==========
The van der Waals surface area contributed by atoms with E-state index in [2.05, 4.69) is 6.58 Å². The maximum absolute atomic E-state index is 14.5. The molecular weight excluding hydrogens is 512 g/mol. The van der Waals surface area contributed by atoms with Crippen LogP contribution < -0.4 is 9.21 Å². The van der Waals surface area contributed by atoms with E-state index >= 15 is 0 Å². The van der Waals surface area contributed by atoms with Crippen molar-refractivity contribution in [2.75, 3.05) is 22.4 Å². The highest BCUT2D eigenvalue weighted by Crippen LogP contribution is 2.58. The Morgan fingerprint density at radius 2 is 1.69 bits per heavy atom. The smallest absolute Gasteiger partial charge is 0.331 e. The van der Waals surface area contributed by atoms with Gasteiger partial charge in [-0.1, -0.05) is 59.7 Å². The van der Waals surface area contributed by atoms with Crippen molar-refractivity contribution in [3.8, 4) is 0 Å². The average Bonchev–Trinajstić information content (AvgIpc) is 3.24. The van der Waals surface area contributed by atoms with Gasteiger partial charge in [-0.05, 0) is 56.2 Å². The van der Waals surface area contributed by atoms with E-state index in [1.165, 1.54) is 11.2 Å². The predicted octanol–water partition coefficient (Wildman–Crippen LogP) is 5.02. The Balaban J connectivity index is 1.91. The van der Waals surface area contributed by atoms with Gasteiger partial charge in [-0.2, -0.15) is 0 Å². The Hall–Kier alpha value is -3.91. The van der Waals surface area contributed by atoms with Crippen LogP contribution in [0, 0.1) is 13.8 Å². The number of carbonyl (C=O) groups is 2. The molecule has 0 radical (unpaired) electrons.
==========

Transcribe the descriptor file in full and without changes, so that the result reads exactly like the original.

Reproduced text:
The van der Waals surface area contributed by atoms with E-state index in [2.05, 4.69) is 6.58 Å². The maximum absolute atomic E-state index is 14.5. The molecular weight excluding hydrogens is 512 g/mol. The van der Waals surface area contributed by atoms with Crippen LogP contribution < -0.4 is 9.21 Å². The van der Waals surface area contributed by atoms with E-state index >= 15 is 0 Å². The van der Waals surface area contributed by atoms with Crippen molar-refractivity contribution in [2.75, 3.05) is 22.4 Å². The highest BCUT2D eigenvalue weighted by Crippen LogP contribution is 2.58. The Morgan fingerprint density at radius 2 is 1.69 bits per heavy atom. The smallest absolute Gasteiger partial charge is 0.331 e. The van der Waals surface area contributed by atoms with Gasteiger partial charge in [-0.1, -0.05) is 59.7 Å². The van der Waals surface area contributed by atoms with Crippen molar-refractivity contribution in [3.8, 4) is 0 Å². The average Bonchev–Trinajstić information content (AvgIpc) is 3.24. The van der Waals surface area contributed by atoms with Gasteiger partial charge in [-0.05, 0) is 56.2 Å². The van der Waals surface area contributed by atoms with E-state index in [1.165, 1.54) is 11.2 Å². The predicted octanol–water partition coefficient (Wildman–Crippen LogP) is 5.02. The Balaban J connectivity index is 1.91. The van der Waals surface area contributed by atoms with Gasteiger partial charge in [-0.2, -0.15) is 0 Å². The Hall–Kier alpha value is -3.91. The van der Waals surface area contributed by atoms with Crippen LogP contribution in [0, 0.1) is 13.8 Å². The number of carbonyl (C=O) groups is 2. The molecule has 0 radical (unpaired) electrons.